Hollant Maxford Adrien, also known as Professor Max Adrien, garnered attention from national media outlets following that massive earthquake that killed more than 300,000 people on Jan. 12, 2010, in his native Haiti.
A French professor at Hamline University in St. Paul, Minn., at the time, Adrien found a way he could help — doing what he did best, according to the university.
“If I go there, I cannot heal. I cannot help in that capacity,” Adrien told the university at the time. “Haiti is part of my heart, and I think right now the best way I can help is through donations and through my work as a teacher.”
It was then that Adrien began teaching his informal classes in Creole, teaching his native language to many volunteer workers who were planning trips to Haiti to help in the relief effort.
“There is no better way that I can help Haiti then to use what I know,” Adrien said. “What I can give people is a connection to the Haitian people.”
But just one day before the seven-year anniversary of the earthquake that ravaged his homeland, Adrien was found at the intersection of 58th Avenue East and 21st Street East. There was trauma to his body, and now detectives with the Manatee Homicide Investigative Unit are following clues to piece together why he was killed and who is responsible.
The intersection where his body was found Wednesday morning was at a dead-end behind an industrial park, near a wooded area.
No arrests have been made in the case. The sheriff’s office has not identified any suspects or people of interest.
Initially, investigators were unable to identify Adrien, 56, of Sarasota, but eventually they were able to Wednesday evening. His identity was withheld, however, because detectives had been unable to locate next of kin in Florida.
Adrian had moved to Sarasota, where he had no family or friends that law enforcement could locate, after facing troubled times, according to sheriff’s office spokesman Dave Bristow.
After his time at Hamline, Adrien went on to teach at Wittenberg University in Springfield, Ohio, during which time he would be accused in the sexual assault of three young men in Springfield, according to Associated Press reports.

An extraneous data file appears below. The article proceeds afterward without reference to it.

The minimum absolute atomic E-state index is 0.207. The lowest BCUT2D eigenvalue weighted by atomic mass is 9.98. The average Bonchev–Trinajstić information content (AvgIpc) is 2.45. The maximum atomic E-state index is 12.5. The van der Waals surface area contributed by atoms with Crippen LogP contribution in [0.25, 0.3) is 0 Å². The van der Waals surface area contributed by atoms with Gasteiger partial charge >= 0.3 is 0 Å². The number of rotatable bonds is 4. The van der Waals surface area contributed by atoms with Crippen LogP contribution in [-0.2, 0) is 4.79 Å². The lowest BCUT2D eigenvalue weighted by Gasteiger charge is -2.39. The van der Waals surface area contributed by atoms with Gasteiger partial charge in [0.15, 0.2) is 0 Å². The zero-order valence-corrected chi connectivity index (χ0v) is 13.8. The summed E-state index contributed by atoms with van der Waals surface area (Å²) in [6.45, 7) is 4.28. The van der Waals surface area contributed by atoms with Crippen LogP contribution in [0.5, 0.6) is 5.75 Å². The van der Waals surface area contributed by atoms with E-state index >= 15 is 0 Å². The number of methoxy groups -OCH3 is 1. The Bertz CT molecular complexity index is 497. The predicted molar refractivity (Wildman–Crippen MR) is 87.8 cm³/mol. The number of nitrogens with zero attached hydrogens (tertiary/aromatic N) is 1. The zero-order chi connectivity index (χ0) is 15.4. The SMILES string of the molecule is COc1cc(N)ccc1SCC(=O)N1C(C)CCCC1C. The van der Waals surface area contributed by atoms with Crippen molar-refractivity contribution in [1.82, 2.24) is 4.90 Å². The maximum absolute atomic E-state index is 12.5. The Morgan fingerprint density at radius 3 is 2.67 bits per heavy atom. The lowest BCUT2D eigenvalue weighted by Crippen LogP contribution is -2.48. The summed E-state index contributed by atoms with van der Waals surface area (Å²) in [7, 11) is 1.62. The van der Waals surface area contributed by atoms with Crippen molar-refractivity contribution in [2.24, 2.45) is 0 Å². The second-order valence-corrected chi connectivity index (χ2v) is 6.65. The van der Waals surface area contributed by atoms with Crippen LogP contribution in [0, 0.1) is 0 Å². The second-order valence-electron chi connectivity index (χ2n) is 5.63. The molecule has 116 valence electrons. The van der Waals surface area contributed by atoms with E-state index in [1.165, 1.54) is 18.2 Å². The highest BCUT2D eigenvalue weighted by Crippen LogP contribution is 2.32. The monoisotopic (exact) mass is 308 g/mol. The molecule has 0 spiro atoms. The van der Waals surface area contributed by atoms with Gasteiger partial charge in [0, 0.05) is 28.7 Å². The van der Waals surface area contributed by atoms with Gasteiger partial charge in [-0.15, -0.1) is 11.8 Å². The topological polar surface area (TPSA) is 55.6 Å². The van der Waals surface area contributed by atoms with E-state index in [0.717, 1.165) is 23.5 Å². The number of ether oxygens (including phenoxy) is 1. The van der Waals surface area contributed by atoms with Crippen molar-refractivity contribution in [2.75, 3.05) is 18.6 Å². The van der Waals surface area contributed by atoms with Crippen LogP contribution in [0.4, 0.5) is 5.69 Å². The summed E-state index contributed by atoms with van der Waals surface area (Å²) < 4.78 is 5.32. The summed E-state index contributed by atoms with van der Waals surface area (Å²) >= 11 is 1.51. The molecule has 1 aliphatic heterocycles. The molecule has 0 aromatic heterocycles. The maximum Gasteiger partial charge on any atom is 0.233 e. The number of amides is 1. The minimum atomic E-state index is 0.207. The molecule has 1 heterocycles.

Adrien was arrested on Oct. 23, 2011, but the charges in two of the three cases were later dropped — one because he had not been living in Ohio at the time of the alleged 2010 assault and the other over credibility issues involving the accuser, who admitted lying to police about part of his story.
On Dec. 10, 2012, after working at Wittenberg as a French professor for about a year, the university fired Adrien before he had stood trial.
Adrien would stand trial in February 2013 for the alleged August 2012 rape and kidnapping of a 19-year-old developmentally disabled man.
The teen had told police that a man approached him in a car as he was walking, threatened to shoot him before driving him to a park and raping him. Adrien was identified as the attacker by the teen in a lineup, according to police at the time.
But at trial, Adrien testified that he and the teen had consensual sex in a car, and he hadn’t realized that the teen was developmentally disabled, adding he thought the teen “just talked funny.”
Adrien was found not guilty, and Clark County Judge Douglas Rastatter ruled that the evidence and testimony in the case weren’t convincing.
In November of that year, Adrien filed federal civil rights lawsuits against Wittenberg University, the police and six media outlets, claiming that the allegations had “defamed and destroyed” his personal and professional life. Adrien also claimed he had been unjustly fired before being found not guilty.
Adrien had also claimed he had been treated differently based on his race, because he was gay and because of his national origin.
Anyone with information about this case can call the sheriff’s office at 941-747-3011, ext. 2519, or to remain anonymous and be eligible for a reward, contact Crime Stoppers at 866-634-TIPS or submit an e-tip at manateecrimestoppers.com.